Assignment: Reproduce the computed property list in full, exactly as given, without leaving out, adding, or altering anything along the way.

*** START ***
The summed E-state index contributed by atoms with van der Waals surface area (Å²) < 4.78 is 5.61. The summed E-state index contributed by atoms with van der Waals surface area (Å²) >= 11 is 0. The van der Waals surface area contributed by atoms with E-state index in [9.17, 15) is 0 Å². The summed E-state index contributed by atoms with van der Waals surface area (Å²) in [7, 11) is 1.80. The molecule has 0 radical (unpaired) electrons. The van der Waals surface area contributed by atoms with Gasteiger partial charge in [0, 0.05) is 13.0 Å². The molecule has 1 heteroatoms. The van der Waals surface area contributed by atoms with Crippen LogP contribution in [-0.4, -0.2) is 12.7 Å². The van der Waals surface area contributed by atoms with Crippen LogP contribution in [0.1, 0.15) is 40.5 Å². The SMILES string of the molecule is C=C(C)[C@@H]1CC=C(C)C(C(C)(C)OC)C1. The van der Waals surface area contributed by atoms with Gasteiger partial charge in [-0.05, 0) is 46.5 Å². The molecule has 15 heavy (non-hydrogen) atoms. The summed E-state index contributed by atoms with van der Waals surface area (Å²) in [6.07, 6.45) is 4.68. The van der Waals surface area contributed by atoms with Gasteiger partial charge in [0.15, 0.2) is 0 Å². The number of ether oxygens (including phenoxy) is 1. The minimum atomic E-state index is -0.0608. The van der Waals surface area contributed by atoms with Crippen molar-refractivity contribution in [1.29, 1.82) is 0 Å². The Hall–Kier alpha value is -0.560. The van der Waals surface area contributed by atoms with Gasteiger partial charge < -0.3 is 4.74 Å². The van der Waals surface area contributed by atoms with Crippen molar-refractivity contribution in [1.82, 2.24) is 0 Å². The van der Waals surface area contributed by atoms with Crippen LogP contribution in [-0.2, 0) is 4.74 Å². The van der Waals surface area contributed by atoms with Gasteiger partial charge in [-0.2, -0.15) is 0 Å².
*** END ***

The summed E-state index contributed by atoms with van der Waals surface area (Å²) < 4.78 is 5.61. The summed E-state index contributed by atoms with van der Waals surface area (Å²) >= 11 is 0. The van der Waals surface area contributed by atoms with E-state index in [9.17, 15) is 0 Å². The summed E-state index contributed by atoms with van der Waals surface area (Å²) in [7, 11) is 1.80. The molecule has 0 radical (unpaired) electrons. The van der Waals surface area contributed by atoms with Gasteiger partial charge in [0, 0.05) is 13.0 Å². The molecule has 1 heteroatoms. The van der Waals surface area contributed by atoms with Crippen LogP contribution in [-0.4, -0.2) is 12.7 Å². The van der Waals surface area contributed by atoms with Crippen LogP contribution in [0.1, 0.15) is 40.5 Å². The SMILES string of the molecule is C=C(C)[C@@H]1CC=C(C)C(C(C)(C)OC)C1. The van der Waals surface area contributed by atoms with Gasteiger partial charge in [-0.05, 0) is 46.5 Å². The molecule has 15 heavy (non-hydrogen) atoms. The summed E-state index contributed by atoms with van der Waals surface area (Å²) in [6.07, 6.45) is 4.68. The van der Waals surface area contributed by atoms with Gasteiger partial charge in [0.15, 0.2) is 0 Å². The number of ether oxygens (including phenoxy) is 1. The minimum atomic E-state index is -0.0608. The van der Waals surface area contributed by atoms with Crippen molar-refractivity contribution in [1.29, 1.82) is 0 Å². The Hall–Kier alpha value is -0.560. The van der Waals surface area contributed by atoms with Gasteiger partial charge < -0.3 is 4.74 Å². The van der Waals surface area contributed by atoms with Crippen molar-refractivity contribution in [1.82, 2.24) is 0 Å². The van der Waals surface area contributed by atoms with Crippen LogP contribution in [-0.2, 0) is 4.74 Å². The van der Waals surface area contributed by atoms with Gasteiger partial charge in [-0.2, -0.15) is 0 Å².